After two years of renovations the Smithsonian’s Renwick Gallery reopened with their newest exhibit WONDER this fall. These supersized art installations definitely not only live up to the promised WONDER of their name, but also impart a flare of nature’s wonder. Through the use of natural materials, stated and unstated themes, the gallery left me WONDERing more about the connections between nature and art.
By far my favorite exhibit was the artist Maya Lin’s Folding the Chesapeake. Obviously this bias is based on the fact that this piece calls for the conservation of the Chesapeake by showcasing its beauty, filling a room with is outline in glass marbles. Accompanying the piece is a timeline of environmental change in Chesapeake Bay, as a part of Maya’s newest project What is Missing a website dedicated documenting the current mass extinction of species by developing a collective ecological history of the planet through personal stories.
Another testament to natural wonders is John Grade’s Middle Fork, a model of an actual hemlock tree in the Cascade Mountains. This piece was made using a plaster cast of the tree which was then rebuilt in the trees likeness from half a million hand carved segments of recycled cedar. Furthering the environmental message around this piece, the artist has decided that after the exhibit closes the Middle Fork will be placed in the forest floor under the hemlock that it is modeled after where it will be left to decay returning it to nature.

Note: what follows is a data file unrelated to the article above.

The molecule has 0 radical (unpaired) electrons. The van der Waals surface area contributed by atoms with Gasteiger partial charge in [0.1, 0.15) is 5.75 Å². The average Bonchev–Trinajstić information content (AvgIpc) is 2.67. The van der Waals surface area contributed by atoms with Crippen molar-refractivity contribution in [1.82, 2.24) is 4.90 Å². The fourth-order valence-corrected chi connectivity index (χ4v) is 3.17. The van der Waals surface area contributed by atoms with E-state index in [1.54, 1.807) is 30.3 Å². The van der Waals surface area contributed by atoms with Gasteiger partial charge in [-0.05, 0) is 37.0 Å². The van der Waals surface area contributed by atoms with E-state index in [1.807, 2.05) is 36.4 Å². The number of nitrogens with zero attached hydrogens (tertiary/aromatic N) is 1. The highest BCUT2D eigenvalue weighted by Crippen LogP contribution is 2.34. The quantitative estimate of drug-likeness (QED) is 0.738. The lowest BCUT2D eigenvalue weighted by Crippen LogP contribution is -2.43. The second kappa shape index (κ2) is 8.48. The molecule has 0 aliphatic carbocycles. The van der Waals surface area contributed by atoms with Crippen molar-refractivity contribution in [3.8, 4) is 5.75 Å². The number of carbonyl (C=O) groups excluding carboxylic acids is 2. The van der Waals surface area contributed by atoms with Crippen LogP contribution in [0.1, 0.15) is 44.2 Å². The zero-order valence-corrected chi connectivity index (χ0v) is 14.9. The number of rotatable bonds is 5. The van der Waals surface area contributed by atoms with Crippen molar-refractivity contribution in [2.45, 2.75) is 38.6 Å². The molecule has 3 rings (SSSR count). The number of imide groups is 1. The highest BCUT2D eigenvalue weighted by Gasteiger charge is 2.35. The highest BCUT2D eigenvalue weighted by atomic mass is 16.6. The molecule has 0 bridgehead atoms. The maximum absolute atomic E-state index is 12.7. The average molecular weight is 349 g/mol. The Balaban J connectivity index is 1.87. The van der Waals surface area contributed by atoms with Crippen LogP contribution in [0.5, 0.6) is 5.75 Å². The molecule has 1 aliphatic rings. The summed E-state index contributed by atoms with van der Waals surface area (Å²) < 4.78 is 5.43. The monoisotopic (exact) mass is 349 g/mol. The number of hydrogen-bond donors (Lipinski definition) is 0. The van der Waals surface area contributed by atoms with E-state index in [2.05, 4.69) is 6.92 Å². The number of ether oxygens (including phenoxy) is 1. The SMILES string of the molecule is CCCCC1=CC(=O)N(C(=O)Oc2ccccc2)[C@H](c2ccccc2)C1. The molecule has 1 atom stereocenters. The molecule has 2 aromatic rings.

One of the more emotionally evocative pieces is an unnamed sculpture by Janet Echelman. This piece is a woven net hung from the ceiling with projected lighting to map the energy released across the Pacific Ocean during the 2011 earthquake and tsunami in Japan. Visitors are encouraged to lie on the floor to view the sculpture and be reminded that what is wondrous can equally be dangerous.
By just glancing at Gabriel Dawe’s Plexus A1 you may think that you have stumbled upon an indoor rainbow instead of an art exhibit. Gabriel, inspired by the skies of Mexico City and East Texas his hometown and current home, created this life like rainbows out of colored thread creating a very natural looking allusion.
Jennifer Angus’s In the Midnight Garden decorates an entire room with real (non-endangered) insects from Malaysia, Thailand, Papa New Guinea. The purpose of which is to change the context in which the visitor interacts with natural word, calling attention to what has always been around us but kept out of mind by walls and doors.
To see more of the WONDER in this exhibit check out the Renwick Gallery online or in person in DC.